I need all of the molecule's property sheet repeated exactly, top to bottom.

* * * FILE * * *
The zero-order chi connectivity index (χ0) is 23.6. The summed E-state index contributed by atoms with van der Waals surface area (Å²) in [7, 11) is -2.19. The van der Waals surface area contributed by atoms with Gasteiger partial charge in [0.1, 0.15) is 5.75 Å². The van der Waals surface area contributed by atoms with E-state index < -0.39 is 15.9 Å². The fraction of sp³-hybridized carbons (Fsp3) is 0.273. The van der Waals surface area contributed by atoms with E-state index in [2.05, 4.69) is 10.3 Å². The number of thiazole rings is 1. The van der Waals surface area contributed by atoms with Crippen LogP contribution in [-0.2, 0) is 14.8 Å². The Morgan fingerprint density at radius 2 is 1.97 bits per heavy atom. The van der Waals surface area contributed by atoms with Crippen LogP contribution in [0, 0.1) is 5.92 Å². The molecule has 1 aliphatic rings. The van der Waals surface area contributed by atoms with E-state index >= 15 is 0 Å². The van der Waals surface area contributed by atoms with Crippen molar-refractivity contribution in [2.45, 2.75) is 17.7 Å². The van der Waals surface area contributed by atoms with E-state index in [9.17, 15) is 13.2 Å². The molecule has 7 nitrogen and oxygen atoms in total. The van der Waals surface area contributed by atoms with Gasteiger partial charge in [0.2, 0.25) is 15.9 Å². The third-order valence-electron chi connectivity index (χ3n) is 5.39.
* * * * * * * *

The zero-order chi connectivity index (χ0) is 23.6. The summed E-state index contributed by atoms with van der Waals surface area (Å²) in [7, 11) is -2.19. The van der Waals surface area contributed by atoms with Gasteiger partial charge in [0.1, 0.15) is 5.75 Å². The van der Waals surface area contributed by atoms with E-state index < -0.39 is 15.9 Å². The fraction of sp³-hybridized carbons (Fsp3) is 0.273. The van der Waals surface area contributed by atoms with E-state index in [2.05, 4.69) is 10.3 Å². The number of thiazole rings is 1. The van der Waals surface area contributed by atoms with Crippen LogP contribution in [-0.2, 0) is 14.8 Å². The Morgan fingerprint density at radius 2 is 1.97 bits per heavy atom. The van der Waals surface area contributed by atoms with Crippen LogP contribution in [0, 0.1) is 5.92 Å². The molecule has 1 aliphatic rings. The van der Waals surface area contributed by atoms with E-state index >= 15 is 0 Å². The van der Waals surface area contributed by atoms with Crippen molar-refractivity contribution in [2.45, 2.75) is 17.7 Å². The van der Waals surface area contributed by atoms with E-state index in [9.17, 15) is 13.2 Å². The molecule has 7 nitrogen and oxygen atoms in total. The van der Waals surface area contributed by atoms with Gasteiger partial charge in [0.2, 0.25) is 15.9 Å². The third-order valence-electron chi connectivity index (χ3n) is 5.39.